Last week Honduras adopted a law allowing the government to shoot down planes suspected of trafficking illegal drugs through the country. International drug trafficking is probably the most well known transnational organized crime. A major problem that forms a serious threat to the national security and stability of states. Complex criminal networks (also called drug cartels) are interlinked across state borders, especially between South and North America. At both ends civilians suffer from the violence associated with trafficking.
Effective international actions and solutions are necessary to counter this form of transnational organized crime. But how bad is the situation in Honduras; the new trafficking hub? And who are those drug lords? Who is tacking action to combat drug trafficking?
Bridge-countries and Honduras
In the 1980s the Central American countries became critically important to the international drug trade and have remained so ever since, with illegal drugs continually transiting en route to North American, European, and various other markets. Central American countries are the so-called bridge-countries. States that may neither consume nor produce illegal drugs but that lie on favoured paths between the centers of production and consumer markets.
Honduras (an economy strongly dependent on agriculture) is situated right in the middle between South and North America for the air, sea and overland traffic in drugs. According to the United Nations Office on Drugs and Crime (UNODC), Honduras is the world’s most violent country. It is the drug trafficking that intensified the violence between the drug gangs and the military, which killed a growing number of innocent people. When president Juan Orlando Hernandez won the support of the Honduran voters last November he promised a tough response to violence coming from drug trafficking and drug cartels. The new laws authorizing the country’s Air Force to shoot down planes suspected of carrying drugs is one of his first actions.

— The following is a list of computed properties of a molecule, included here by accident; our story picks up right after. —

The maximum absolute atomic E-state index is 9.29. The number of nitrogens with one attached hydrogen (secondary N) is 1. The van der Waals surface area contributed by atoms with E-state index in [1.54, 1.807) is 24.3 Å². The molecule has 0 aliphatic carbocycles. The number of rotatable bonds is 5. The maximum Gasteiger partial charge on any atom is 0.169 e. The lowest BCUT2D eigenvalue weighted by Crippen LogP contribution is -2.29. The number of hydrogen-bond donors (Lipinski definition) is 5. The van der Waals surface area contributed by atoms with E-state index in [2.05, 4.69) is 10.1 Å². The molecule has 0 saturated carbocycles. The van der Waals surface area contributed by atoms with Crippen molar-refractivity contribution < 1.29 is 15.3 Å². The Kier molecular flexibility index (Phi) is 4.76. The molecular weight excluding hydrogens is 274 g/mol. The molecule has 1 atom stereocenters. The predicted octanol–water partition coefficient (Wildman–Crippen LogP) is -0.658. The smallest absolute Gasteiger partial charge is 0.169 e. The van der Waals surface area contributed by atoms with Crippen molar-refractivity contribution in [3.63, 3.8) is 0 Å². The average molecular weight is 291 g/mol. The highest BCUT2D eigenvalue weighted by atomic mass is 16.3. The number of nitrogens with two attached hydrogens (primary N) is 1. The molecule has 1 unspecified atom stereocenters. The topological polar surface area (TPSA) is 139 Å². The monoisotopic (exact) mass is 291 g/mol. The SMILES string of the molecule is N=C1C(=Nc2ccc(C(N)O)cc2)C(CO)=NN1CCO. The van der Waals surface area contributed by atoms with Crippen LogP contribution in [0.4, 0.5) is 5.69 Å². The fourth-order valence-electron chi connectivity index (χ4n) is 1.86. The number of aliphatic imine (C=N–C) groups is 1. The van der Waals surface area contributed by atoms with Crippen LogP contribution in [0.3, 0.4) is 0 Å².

Developing countries are extremely vulnerable to the impact of organized crime because of (e.g.): inadequate legal structures, weak border controls and the lack of cooperation between government agencies. As a result, Honduras has experienced an increase in the number of drug cartels operating in the country. Also drug cartels coming from Mexico are forming a new ‘hub’ in Honduras where they are meeting less resistance. The drug cartels from Mexico that are believed to be present and operating in Honduras are Los Zetas and Los Cachiros. The latter is said to be working together with the Sinaloa Cartel which is a cartel already present in the country. The presence of these drug lords and the related crime requires action and solutions for the Central American region.
Experts of the U.S. Office on Drug Control Policy have found out that negotiating with the drug lords themselves is useless: “Drug lords don’t have a political agenda. Their philosophy is ‘let me do my business, let me make my money’ and their mentality is stay out of my way or I’ll kill you.”
The U.S. led ‘War on Drugs’
The first action to describe comes from the U.S. During a press conference in 1971, president Nixon declared drug abuse and trafficking: ‘public enemy number one’. The so-called ‘War on Drugs’ led by the U.S. started. Illicit drug trade was (and still is) a great threat to the Central American region, but also to the U.S. itself. Especially, when you think that the drug trafficking problem cannot be considered in isolation. Criminals are often involved in a range of activities. Their only objective is to make money. As for example: well-developed routes used for trafficking in drugs are also used to smuggle people, firearms and illegal goods.